How to Use Niacinamide (Vitamin B3) Powder to Prevent Acne & Aging Skin

niacinamide for acne and agingIf you’ve been following along with my DIY adventures, you may have seen that one of the ingredients I’ve added to my DIY moisturizer is niacinamide powder (aka Vitamin B3).

Let me tell you about why that is.

Why Niacinamide?

Well, the question is not so much why as why not?

It’s a totally natural ingredient without harmful side effects. The powder is pretty darn cheap. It’s very easy to add into the moisturizer you’re already using.

And studies say that using it topically does nothing but good things for healing acne and keeping the skin young.

In fact, niacinamide has so much going for it, I wouldn’t surprised if it becomes a serious staple for treating acne in the future.

Studies Say… Niacinamide for the Win!

There was a study that compared topical 4% niacinamide (called nicotinamide in the study, same thing) to the topical antibiotic clindamycin, for those suffering with inflamed acne.

It found that both worked pretty well but niacinamide worked even better without the side effects or antibiotic resistance of clindamycin.

Niacinamide decreased acne severity in 52% of patients, with a decrease of 60% of acne lesions. Nothing to sneeze at!

A 2005 study had 50 women with signs of aging apply a 5% niacinamide solution to one half of the face, and the placebo to the other half.

Analyses of the data revealed a variety of significant skin appearance improvement effects for topical niacinamide compared to the placebo: reductions in fine lines and wrinkles, hyperpigmented spots, red blotchiness, and skin sallowness (yellowing). In addition, elasticity (as measured via cutometry) was improved.

There have actually been quite a lot of studies on niacinamide beyond the two I just mentioned, all with positives results that indicate it is:

  • An antioxidant – protects the skin from oxidative damage, which can lead to acne, aging, and more
  • Anti-inflammatory – reduces the red nastiness that fuels acne
  • Reduces excess sebum output
  • Improves skin barrier function
  • Heals red marks and evens out skin tone
  • Stimulates collagen in the skin, which is what keeps your skin looking firm

Niacinamide Prevents Sebum Oxidation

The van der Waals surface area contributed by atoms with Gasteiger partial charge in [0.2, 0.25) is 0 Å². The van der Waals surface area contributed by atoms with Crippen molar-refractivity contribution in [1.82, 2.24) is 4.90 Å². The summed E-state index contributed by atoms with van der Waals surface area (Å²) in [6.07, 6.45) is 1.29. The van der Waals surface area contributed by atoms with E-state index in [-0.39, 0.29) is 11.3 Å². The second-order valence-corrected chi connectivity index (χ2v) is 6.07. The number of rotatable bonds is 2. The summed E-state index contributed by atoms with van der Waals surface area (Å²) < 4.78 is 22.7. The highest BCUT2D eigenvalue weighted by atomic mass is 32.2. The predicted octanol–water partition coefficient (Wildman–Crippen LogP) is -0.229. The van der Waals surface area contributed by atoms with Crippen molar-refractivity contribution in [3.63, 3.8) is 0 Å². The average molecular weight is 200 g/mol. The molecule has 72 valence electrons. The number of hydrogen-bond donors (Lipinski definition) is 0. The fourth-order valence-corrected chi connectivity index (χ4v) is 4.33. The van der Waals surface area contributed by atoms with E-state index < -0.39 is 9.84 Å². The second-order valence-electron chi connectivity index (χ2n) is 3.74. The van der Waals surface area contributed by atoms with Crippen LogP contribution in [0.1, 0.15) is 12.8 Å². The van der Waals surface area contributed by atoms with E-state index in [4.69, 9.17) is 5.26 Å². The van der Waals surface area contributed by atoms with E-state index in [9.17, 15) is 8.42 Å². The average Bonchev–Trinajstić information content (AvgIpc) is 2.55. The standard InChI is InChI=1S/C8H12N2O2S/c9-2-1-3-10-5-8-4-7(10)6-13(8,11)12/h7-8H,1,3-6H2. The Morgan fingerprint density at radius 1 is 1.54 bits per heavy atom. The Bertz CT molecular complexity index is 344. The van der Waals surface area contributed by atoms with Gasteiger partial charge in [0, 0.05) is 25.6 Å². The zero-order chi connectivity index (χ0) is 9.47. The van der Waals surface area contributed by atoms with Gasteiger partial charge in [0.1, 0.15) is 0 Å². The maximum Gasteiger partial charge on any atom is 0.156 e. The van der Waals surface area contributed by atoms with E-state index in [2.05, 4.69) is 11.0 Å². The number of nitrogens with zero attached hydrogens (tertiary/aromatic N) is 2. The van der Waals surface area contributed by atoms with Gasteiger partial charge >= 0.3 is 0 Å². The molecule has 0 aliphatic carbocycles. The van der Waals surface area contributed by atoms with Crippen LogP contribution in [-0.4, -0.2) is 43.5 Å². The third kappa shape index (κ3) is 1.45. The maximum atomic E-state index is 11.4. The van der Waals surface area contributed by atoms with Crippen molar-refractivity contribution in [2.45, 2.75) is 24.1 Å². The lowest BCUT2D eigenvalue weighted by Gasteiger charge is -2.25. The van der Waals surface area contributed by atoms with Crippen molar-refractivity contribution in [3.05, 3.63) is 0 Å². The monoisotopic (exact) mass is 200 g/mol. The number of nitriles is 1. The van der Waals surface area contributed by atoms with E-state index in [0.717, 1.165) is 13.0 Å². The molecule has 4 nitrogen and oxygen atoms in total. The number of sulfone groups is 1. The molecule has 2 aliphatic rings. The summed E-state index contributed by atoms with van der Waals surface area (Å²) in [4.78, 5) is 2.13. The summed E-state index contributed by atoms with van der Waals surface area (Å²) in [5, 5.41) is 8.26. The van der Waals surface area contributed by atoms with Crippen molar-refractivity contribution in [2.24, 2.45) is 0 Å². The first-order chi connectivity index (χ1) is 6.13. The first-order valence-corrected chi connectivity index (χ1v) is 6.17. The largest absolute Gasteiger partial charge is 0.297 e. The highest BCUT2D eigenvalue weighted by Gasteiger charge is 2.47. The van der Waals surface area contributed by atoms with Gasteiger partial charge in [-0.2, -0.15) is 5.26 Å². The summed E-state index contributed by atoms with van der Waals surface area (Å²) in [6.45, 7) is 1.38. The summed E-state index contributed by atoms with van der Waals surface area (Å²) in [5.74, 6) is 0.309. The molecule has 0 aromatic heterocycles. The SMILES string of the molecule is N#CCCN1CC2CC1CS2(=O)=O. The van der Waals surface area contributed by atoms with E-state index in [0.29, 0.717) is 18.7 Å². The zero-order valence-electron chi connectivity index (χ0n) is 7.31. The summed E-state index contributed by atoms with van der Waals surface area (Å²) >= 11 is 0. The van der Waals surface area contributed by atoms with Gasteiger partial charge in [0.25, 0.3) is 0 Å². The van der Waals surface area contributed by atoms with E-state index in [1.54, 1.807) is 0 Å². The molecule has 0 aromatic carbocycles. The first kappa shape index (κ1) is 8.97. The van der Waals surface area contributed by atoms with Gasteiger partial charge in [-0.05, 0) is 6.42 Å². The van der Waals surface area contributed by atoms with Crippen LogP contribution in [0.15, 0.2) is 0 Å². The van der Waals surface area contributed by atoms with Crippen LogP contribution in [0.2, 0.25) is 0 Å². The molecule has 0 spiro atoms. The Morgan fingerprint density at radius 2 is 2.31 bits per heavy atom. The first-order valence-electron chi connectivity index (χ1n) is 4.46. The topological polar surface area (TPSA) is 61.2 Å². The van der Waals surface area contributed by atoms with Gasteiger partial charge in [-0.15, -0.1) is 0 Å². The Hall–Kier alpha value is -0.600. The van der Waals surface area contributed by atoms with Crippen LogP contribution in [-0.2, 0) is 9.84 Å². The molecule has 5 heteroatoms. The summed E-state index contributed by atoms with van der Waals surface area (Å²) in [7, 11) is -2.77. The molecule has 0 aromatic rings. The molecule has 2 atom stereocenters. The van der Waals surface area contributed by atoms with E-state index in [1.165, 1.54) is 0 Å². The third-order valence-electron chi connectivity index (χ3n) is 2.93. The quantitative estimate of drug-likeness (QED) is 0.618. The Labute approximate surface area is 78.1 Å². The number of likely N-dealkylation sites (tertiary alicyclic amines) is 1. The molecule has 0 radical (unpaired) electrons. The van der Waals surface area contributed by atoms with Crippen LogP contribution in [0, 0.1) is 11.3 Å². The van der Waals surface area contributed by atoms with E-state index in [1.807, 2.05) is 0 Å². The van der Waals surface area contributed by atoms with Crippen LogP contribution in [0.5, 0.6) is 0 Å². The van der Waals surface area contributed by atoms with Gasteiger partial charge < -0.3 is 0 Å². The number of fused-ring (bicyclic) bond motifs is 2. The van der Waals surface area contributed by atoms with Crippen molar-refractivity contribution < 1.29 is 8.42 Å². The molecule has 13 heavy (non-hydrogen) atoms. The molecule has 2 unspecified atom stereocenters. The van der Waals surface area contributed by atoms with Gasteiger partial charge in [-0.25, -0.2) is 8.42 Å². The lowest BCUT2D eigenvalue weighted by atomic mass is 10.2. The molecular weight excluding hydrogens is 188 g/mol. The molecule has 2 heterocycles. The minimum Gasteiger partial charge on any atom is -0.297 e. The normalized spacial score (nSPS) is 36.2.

I actually wrote about niacinamide once before because there is a theory that when the skin’s natural oil oxidizes (goes “off”) due to things like poor diet, sun burn, pollution, or other lifestyle factors, then that’s when it becomes comedogenic and starts to clog your pores.

Add hormones and other inflammation in there, and hello acne.

So if you use topical antioxidants in your skin care, it goes a long way to preventing that oxidation and stopping acne before it starts.

Niacinamide, of course, isn’t the only topical antioxidant that can do the trick, but it’s an easy one with strong evidence that it works for acne.

How to Use Topical Niacinamide in Your Skin Care

You can just buy the powder online, and then add a bit straight into your moisturizer and mix or shake it up. Or make your own moisturizer and add it (recommended).

The only thing is that niacinamide is water soluble, so your moisturizer does have to have a water based component. If you are just using straight oil to moisturize, it won’t dissolve.

That’s why I like to combine oil and aloe (which is water based) together, so then I can add all sorts of neat ingredients like this one!

How much niacinamide to add?

You’ll want to add it so that it’s at a concentration of about 5%. I found that for me using more than that made my skin feel kind of dry and almost itchy.

So if your moisturizer is 1 ounce of liquid, you would add a little over 1/4 of a teaspoon.

And which powder to buy?

Well, I wanted to buy this one from Bulk Supplements, but ended up having to buy this one because Bulk Supplements won’t ship to Canada.  Seems to be working out just fine anyway.

What About Niacin Flush?

Just a last note – the vitamin niacin, when taken internally at higher doses, or when applied externally, has a reputation for causing something called the “niacin flush”. Which means it harmlessly makes your face flush red.

If you’ve heard of this, you might be feeling not so keen on niacin right now…

However, niacin when it’s in the niacinamide form doesn’t cause this. So not to worry!

Although some people actually get disappointed that niacinamide doesn’t cause it because they think that the flushing is what brings the anti-acne benefits. It doesn’t.

Have you used niacinamide in your skin care before? If so, what was your experience?

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